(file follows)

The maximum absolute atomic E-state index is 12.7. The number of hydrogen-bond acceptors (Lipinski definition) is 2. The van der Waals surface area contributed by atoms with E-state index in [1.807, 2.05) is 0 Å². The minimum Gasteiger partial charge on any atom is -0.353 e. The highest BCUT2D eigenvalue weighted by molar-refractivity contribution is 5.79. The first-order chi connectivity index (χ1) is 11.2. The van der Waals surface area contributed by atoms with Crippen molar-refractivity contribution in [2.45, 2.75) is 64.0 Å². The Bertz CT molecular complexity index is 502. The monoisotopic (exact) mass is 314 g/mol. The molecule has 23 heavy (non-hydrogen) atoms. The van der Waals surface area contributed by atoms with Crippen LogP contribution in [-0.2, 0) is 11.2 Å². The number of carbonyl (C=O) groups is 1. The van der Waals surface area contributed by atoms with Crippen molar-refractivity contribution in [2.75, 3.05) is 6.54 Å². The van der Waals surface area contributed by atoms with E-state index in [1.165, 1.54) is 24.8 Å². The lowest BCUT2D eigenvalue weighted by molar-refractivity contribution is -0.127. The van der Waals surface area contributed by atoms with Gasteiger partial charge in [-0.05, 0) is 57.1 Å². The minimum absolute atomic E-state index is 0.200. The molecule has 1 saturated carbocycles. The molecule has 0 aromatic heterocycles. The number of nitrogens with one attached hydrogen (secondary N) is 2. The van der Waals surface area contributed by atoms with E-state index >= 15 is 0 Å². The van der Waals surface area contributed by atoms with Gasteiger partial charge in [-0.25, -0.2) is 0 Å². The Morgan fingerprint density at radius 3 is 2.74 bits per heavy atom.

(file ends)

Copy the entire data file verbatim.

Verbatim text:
The maximum absolute atomic E-state index is 12.7. The number of hydrogen-bond acceptors (Lipinski definition) is 2. The van der Waals surface area contributed by atoms with E-state index in [1.807, 2.05) is 0 Å². The minimum Gasteiger partial charge on any atom is -0.353 e. The highest BCUT2D eigenvalue weighted by molar-refractivity contribution is 5.79. The first-order chi connectivity index (χ1) is 11.2. The van der Waals surface area contributed by atoms with Crippen molar-refractivity contribution in [2.45, 2.75) is 64.0 Å². The Bertz CT molecular complexity index is 502. The monoisotopic (exact) mass is 314 g/mol. The molecule has 23 heavy (non-hydrogen) atoms. The van der Waals surface area contributed by atoms with Crippen LogP contribution in [-0.2, 0) is 11.2 Å². The number of carbonyl (C=O) groups is 1. The van der Waals surface area contributed by atoms with Crippen molar-refractivity contribution in [2.75, 3.05) is 6.54 Å². The van der Waals surface area contributed by atoms with E-state index in [1.165, 1.54) is 24.8 Å². The lowest BCUT2D eigenvalue weighted by molar-refractivity contribution is -0.127. The van der Waals surface area contributed by atoms with Gasteiger partial charge in [-0.05, 0) is 57.1 Å². The minimum absolute atomic E-state index is 0.200. The molecule has 1 saturated carbocycles. The molecule has 0 aromatic heterocycles. The number of nitrogens with one attached hydrogen (secondary N) is 2. The van der Waals surface area contributed by atoms with E-state index >= 15 is 0 Å². The van der Waals surface area contributed by atoms with Gasteiger partial charge in [-0.25, -0.2) is 0 Å². The Morgan fingerprint density at radius 3 is 2.74 bits per heavy atom.